It also requires fairly allocating opportunities for remote work, according to Schawbel: “This means understanding what works best for each employee’s individual circumstances, but also ensuring that accommodations for remote work aren’t being provided to some workers more than others (e.g., parents vs. those without children).”

This is a significant culture shift that requires abandoning the notion that somehow, being on-site is “better” than being remote. It requires fully embracing asynchronous working and communicating, including understanding that workers won’t always be available for an instant response. It could also include:

  • Recording meetings for those who cannot attend live
  • Moving from daily meetings to written updates and chats
  • Encouraging or requiring employees to mark work hours in their calendars, including indicating when they cannot be disturbed—whether for personal reasons or because they’ve blocked out focused work time
  • Documenting more things—processes, conversations, meetings where ideas were generated and developed
  • Regular updates from leaders, whether a newsletter, a recorded weekly message, or something smaller-scale for each team

4. Set clear expectations

Individual managers and employees have preferences about how and how often to communicate; team cultures evolve around use of collaboration and communication tools as well.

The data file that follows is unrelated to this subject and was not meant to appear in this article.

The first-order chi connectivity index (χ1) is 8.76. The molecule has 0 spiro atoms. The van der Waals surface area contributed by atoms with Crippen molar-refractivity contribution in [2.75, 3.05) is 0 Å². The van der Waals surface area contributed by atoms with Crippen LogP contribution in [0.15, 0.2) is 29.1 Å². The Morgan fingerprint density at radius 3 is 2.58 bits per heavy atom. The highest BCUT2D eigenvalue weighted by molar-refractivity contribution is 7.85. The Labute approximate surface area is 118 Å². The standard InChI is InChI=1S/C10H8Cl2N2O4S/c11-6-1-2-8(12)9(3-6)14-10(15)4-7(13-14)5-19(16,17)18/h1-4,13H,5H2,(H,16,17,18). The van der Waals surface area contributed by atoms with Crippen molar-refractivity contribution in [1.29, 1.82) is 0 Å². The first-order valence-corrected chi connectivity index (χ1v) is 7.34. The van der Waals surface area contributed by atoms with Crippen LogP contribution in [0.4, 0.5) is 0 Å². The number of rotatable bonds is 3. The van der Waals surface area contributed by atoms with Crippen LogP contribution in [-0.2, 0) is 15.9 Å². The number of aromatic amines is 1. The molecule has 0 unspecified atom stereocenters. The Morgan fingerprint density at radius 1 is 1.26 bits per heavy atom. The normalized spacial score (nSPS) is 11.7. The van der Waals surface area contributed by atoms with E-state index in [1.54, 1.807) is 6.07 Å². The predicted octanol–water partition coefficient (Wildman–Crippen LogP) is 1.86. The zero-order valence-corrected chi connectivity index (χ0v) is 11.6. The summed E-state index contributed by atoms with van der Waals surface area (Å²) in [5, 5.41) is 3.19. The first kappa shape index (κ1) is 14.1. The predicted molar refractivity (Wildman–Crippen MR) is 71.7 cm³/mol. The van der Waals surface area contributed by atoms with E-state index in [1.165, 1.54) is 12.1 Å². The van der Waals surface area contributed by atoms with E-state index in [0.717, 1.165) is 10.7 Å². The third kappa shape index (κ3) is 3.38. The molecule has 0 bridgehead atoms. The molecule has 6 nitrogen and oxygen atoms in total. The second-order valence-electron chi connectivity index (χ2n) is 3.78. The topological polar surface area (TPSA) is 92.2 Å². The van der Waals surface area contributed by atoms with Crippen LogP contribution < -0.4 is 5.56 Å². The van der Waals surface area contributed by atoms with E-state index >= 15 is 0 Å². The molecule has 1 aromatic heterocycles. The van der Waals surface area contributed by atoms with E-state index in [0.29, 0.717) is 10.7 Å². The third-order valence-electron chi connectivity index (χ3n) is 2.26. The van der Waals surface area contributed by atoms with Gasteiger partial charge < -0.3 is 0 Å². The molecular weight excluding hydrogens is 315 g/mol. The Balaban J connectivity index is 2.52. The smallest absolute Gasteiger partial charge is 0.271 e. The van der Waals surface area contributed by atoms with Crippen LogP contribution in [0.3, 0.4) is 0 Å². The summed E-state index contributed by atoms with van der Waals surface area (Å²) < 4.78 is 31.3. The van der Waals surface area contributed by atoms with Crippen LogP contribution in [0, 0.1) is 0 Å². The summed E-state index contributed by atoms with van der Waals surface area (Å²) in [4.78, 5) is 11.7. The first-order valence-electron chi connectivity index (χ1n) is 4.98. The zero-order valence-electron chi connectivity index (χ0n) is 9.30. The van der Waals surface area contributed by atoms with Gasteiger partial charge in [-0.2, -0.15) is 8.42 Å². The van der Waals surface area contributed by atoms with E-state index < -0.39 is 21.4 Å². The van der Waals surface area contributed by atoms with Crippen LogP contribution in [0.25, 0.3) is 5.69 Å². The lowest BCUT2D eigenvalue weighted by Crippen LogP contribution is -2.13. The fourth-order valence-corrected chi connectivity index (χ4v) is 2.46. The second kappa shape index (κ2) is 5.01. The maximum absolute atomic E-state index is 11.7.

Setting clear expectations is essential to working successfully in a hybrid framework. How quickly are team members expected to reply to an email? A meeting invitation? An instant message? How much notice is expected when scheduling a meeting? If a person misses the meeting, are they expected to watch the recording? Will someone take notes to share?

Feeling pressured to always answer every communication right away is a quick path to burnout; setting guidelines, per platform or medium, with team members or throughout an organization can reduce stress and improve collaboration.

5. Re-imagine & reconfigure relationships

It’s been challenging for employees and teams to maintain established relationships throughout the pivot to remote and the evolving hybrid framework. But the challenge is magnified exponentially for new hires who’ve never met their colleagues and who are new to remote work.

Onboarding remote and hybrid employees has become a much-discussed element of L&D teams’ overall strategies, as it’s known that newly onboarded employees have “weaker workplace relationships” and are more likely to consider changing jobs, according to Spataro.

Social relationships won’t rebound automatically once people are back on-site, especially if they’re still largely communicating virtually or working different on-site days than their peers. People’s priorities and expectations around work have changed, too, even if they’ve been with the same organization since pre-pandemic days.

Spataro encourages “creating the time and space for relationship building to happen and encouraging teams (especially remote and new employees) to prioritize networking and in-person connection” as ways to rebuild that elusive sense of connection.

Explore leadership issues with your peers

Shifting learning culture or adopting new training strategies can be an uphill climb; don’t undertake it alone. Explore the strategies and skills required to navigate the needs of today’s ever-changing workplace with your learning leadership peers.